Taurus 21 Tauri A Asterope Member of the Pleiades open star cluster (M45). Asterope was one of the Pleiades sisters in Greek mythology.
Draco η Draconis A Athebyne
Perseus ο Persei A Atik
Taurus 27 Tauri Aa1 Atlas Member of the Pleiades open star cluster (M45). Atlas was the Titan god of endurance and astronomy[20] and the father of the Pleiades sisters in Greek mythology.
Triangulum Australe α Trianguli Australis Atria
Carina ε Carinae A Avior Designated 'Avior' by His Majesty's Nautical Almanac Office for the Royal Air Force in the 1930s.[21]
Cygnus π¹ Cygni Azelfafage Variously reported as from Arabic السلحفاةal-sulaḥfāh "turtle", ألطلف ألفرسal-ṭīlf al-faras, "horse track", or عزلألدجاجةal-ʽazal al-dajājah, "the tail of the hen" [8]:pp192-197
Eridanus η Eridani Azha
  • Originally from Arabic اشيانة‎ "nest (of the ostrich)"
Puppis ξ Puppis Azmidi
Ophiuchus GJ 699 Barnard's Star Named after the American astronomer E E Barnard, the first to measure its high proper motion.
Cetus ζ Ceti Aa Baten Kaitos
Eridanus υ³ Eridani Beemim
Eridanus ο¹ Eridani Beid
  • The name is originally from Arabic البيضal-bayḍ, "the eggs".
Orion γ Orionis Bellatrix Latin for "female warrior"; applied to this star in the 15th century.[22]
Orion α Orionis Aa Betelgeuse Derived from Arabic إبط الجوزاء ibṭ al-jauzā’, "the axilla of Orion", or from يد الجوزاء yad al-hauzā’, "the hand of Orion".
Aries 41 Arietis Aa Bharani
Pegasus θ Pegasi Biham
Aries δ Arietis Botein
Libra σ Librae A Brachium
Aquarius ξ Aquarii Bunda
Carina α Carinae A Canopus Ptolemy's Κάνωβος, after Canopus (Kanopos, Kanobos), a pilot from Greek mythology, whose name is itself of uncertain etymology.
Auriga α Aurigae Aa Capella The traditional name Capella (English: small female goat) is from Latin, and is a diminutive of the Latin Capra (English: female goat).[8]:p86
Cassiopeia β Cassiopeiae A Caph * The name is originally Arabic كفkaf, "palm", a residue of an old name of Cassiopeia, ' al-kaff al-khadib, "the stained hand"; also known as al-sanam al-nakah, "the camel's hump".
Gemini α Geminorum Aa Castor
Cassiopeia υ² Cassiopeiae Castula
Ophiuchus β Ophiuchi Cebalrai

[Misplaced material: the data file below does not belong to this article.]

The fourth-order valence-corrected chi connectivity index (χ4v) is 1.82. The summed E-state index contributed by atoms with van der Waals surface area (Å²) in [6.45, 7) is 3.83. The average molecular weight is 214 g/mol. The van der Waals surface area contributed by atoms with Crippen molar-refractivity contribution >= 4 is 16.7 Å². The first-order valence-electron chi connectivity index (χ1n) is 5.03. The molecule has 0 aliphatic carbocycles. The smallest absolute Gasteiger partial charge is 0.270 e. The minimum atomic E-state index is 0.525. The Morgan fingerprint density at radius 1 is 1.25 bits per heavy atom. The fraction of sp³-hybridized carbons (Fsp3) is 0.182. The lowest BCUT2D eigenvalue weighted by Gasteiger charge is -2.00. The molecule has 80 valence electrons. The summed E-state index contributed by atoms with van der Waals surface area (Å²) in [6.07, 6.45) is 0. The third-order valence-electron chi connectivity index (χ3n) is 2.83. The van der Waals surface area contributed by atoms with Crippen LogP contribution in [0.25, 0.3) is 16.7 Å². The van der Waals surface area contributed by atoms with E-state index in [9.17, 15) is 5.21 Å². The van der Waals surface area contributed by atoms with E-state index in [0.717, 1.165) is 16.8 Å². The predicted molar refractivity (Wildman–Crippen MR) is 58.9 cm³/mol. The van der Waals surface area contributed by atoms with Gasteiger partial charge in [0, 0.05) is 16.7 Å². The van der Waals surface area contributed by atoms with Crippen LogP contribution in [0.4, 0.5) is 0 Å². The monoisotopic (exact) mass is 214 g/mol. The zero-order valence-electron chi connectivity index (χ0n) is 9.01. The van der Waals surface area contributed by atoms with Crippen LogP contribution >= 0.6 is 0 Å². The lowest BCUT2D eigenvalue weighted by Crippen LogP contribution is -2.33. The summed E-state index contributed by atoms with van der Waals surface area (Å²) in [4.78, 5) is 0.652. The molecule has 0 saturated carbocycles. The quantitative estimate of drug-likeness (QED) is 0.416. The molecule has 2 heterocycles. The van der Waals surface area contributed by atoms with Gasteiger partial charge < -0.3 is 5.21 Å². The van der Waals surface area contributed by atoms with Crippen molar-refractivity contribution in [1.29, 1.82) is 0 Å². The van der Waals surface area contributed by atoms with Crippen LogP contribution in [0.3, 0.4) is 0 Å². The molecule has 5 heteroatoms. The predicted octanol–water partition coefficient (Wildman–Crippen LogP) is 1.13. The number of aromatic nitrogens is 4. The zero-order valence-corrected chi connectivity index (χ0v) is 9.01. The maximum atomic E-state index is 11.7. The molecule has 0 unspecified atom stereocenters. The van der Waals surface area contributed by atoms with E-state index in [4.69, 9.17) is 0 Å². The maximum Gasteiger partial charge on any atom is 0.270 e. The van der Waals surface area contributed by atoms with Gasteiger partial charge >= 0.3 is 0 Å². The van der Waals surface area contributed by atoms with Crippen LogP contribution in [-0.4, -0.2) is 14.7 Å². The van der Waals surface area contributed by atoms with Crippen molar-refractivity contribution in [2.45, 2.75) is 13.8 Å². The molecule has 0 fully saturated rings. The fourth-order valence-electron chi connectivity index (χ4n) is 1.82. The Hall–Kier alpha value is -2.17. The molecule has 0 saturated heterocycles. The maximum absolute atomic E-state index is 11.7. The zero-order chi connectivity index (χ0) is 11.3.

Taurus 16 Tauri Celaeno Member of the Pleiades open star cluster (M45). Celaeno was one of the Pleiades sisters in Greek mythology.
Ara μ Arae Cervantes Name adopted by the IAU following the 2015 NameExoWorlds campaign.[5] Named after Miguel de Cervantes Saavedra, the Spanish author of El Ingenioso Hidalgo Don Quixote de la Mancha.[23]
Ursa Major 47 Ursae Majoris Chalawan Name adopted by the IAU following the 2015 NameExoWorlds campaign.[5] Named after a mythological crocodile king from a Thai folktale.[23]
Taurus θ² Tauri Aa Chamukuy
Canes Venatici β Canum Venaticorum Aa Chara
Leo θ Leonis Chertan Alternative traditional name of Chort.
Cancer 55 Cancri A Copernicus Name adopted by the IAU following the 2015 NameExoWorlds campaign[5] in honor of the astronomer Nicolaus Copernicus.[23]
Canes Venatici α Canum Venaticorum Aa Cor Caroli Named after Charles I of England by Sir Charles Scarborough[8][24][25]
Hercules ω Herculis A Cujam Traditional name, variously spelled Kajam.
Eridanus β Eridani Cursa
  • The name is originally from Arabic الكرسيal-kursiy, "the chair, footstool"
Capricornus β¹ Capricorni Aa Dabih
Fornax α Fornacis A Dalim
Cygnus α Cygni Deneb The name is originally from Arabic ذنب الدجاجةðanab al-dajājahh}}. In Chinese, Deneb is part of 鵲橋 "Magpie bridge" in the Qi Xi love story. Deneb is one of the vertices of the Summer Triangle.
Capricornus δ Capricorni Aa Deneb Algedi
Leo β Leonis Denebola
Coma Berenices α Comae Berenices A Diadem
Cetus β Ceti Diphda Alternatively Deneb Kaitos.[citation needed]
Scorpius δ Scorpii A Dschubba
Ursa Major α Ursae Majoris A Dubhe
Draco ψ¹ Draconis A Dziban From the traditional name of Dziban or Dsiban for ψ¹ Draconis, derived from Arabic al-dhi’ban, meaning "the two wolves" or "The two jackals".[8]:p212
Draco ι Draconis Edasich Common name reviewed and adopted by the IAU Executive Committee WG Public Naming of Planets and Planetary Satellites.[1]